“Today, Jumia’s IPO is possible because of Rocket Internet [its parent
company incorporated in Germany].” But having been incorporated
outside the continent, Jumia’s branding as an African company is
“public and investor relations being played at a quite high and
interesting level,” Satchu says. “They want to indigenize their brand
[as] successful brands in Africa tend to be adept at indigenization.
It’s subtle and clever marketing to cloak itself in the righteousness
of the continent and seek to dilute the fact that its ownership is not
on the continent.”
While Jumia positions itself as African—”the leading pan-African
e-commerce platform”—in the S1 filing Amazon and Alibaba’s foothold in
the US and China respectively means they will likely be regarded as
being wholly foreign by local consumers. The other part of the play
would be to “probably look for one of those (Amazon or Alibaba) to
take a stake in the business.”
But Satchu says it’s “absolutely important” to be explicit about
businesses’ identity and roots regardless. “So many incorporations in
Africa prefer smokes and mirrors,” he tells Quartz. “Shining a torch
on these things has to be a good thing.”

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The Business of Learning @TheEconomist
International Trade

While private spending on education has not budged in real terms in
the rich world in the past ten years, in China and India it has more
than doubled. The Chinese now spend 5% of household income on
education and the Indians 4%, compared with 2.5% for the Americans and
1% for the Europeans. As a result, private schooling, tuition,
vocational and tertiary education are booming in developing countries
Since brainpower is the primary generator of progress, this burst of
enthusiasm for investing in human capital is excellent news for the
The growth of the knowledge economy means that the returns to
education are rising at the same time as the opportunities available
to those without any schooling are shrinking.

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Turkey's Albayrak leaves investors unconvinced in Washington -sources
Emerging Markets

“I don’t think he persuaded anybody, it did not go well,” said the
investor, who attended the conference hosted by investment bank
JPMorgan as the International Monetary Fund and World Bank spring
meetings kicked off in Washington.
The investor said the softer policy stances recently adopted by the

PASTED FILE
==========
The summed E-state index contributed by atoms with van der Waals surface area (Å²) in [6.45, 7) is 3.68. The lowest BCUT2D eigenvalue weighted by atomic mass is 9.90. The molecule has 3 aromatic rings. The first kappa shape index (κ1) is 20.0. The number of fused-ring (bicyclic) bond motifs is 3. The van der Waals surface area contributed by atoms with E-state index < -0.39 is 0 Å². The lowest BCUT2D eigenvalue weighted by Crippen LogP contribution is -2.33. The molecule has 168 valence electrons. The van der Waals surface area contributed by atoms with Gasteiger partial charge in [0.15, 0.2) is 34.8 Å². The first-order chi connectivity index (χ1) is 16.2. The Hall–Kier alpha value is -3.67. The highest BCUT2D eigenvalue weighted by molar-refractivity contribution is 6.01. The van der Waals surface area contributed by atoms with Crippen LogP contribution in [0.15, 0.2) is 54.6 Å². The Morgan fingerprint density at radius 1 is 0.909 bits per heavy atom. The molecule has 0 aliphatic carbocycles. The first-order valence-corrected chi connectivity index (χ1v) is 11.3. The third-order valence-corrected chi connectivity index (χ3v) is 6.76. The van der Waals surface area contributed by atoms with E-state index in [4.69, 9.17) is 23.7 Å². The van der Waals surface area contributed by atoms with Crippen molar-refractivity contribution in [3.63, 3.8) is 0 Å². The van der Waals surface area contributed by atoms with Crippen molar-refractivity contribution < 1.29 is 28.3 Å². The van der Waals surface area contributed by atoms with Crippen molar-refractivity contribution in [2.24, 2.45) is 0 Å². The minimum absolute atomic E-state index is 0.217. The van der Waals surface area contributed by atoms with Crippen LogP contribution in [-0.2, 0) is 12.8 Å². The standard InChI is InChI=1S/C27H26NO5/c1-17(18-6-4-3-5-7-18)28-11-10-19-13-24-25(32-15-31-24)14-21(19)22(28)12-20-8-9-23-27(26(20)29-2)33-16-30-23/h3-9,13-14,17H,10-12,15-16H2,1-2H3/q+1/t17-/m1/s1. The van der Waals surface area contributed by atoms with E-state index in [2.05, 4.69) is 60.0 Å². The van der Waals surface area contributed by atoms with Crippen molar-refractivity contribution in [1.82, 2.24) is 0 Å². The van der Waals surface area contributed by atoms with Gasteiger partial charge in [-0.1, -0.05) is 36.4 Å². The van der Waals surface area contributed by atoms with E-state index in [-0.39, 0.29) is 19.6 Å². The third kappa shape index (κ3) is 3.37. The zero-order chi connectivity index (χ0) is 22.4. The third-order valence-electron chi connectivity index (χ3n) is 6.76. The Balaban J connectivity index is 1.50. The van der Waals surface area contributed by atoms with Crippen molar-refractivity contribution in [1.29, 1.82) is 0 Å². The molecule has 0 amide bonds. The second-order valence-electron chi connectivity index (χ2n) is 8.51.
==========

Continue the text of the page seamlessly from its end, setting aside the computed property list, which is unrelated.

U.S. Federal Reserve and the European Central Bank, which have led
investors to seek returns in riskier assets, was helping underpin
Turkish markets.
“If it weren’t the case that the Fed and ECB currently present no risk
to emerging markets, I would be a big seller of Turkey,” the investor
The Turkish lira slid 1.4 percent on Friday and the main Turkish stock
index was down 1 percent.

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Economic recovery is set to continue, but duality persists @IMFNews #WEO

Some 21 countries are expected to sustain growth at 5 percent or more
in 2019. The remaining countries, mostly other resource-dependent
economies, including the largest (Nigeria and South Africa) are set to
face sluggish growth in the near-term.

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Will Africa's historic Free Trade Agreement succeed? African Continental Free Trade Agreement #AfCFTA @AJENews @AJInsideStory @MartineDennis

Presenter: Martine Dennis
Aly-Khan Satchu - CEO of Rich Management and an emerging markets economist
Stephen Yeboah - cofounder of Commodity Monitor
Olusegun Okubanjo - founder and managing partner of finance firm OBSIDIAN

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"The coup-makers are in disarray," said Alex de Waal, executive director of the World Peace Foundation at Tufts University in Massachusetts, and a Sudan expert. @business

Al-Bashir “set up an elaborate political-security system that only he
was capable of running,” and now they’re “struggling with the
conundrum of how to maintain consensus among a divided and militarized
elite, and meet enough of the demands of the protesters to have a
modicum of legitimacy.”

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Sudan's Defence Minister Awad Ibn Auf said on Friday that he is stepping down as head of the country's transitional military council, a day after former president Omar al-Bashir was overthrown in a coup.

Lieutenant General Abdel Fattah Abdelrahman Burhan will be the new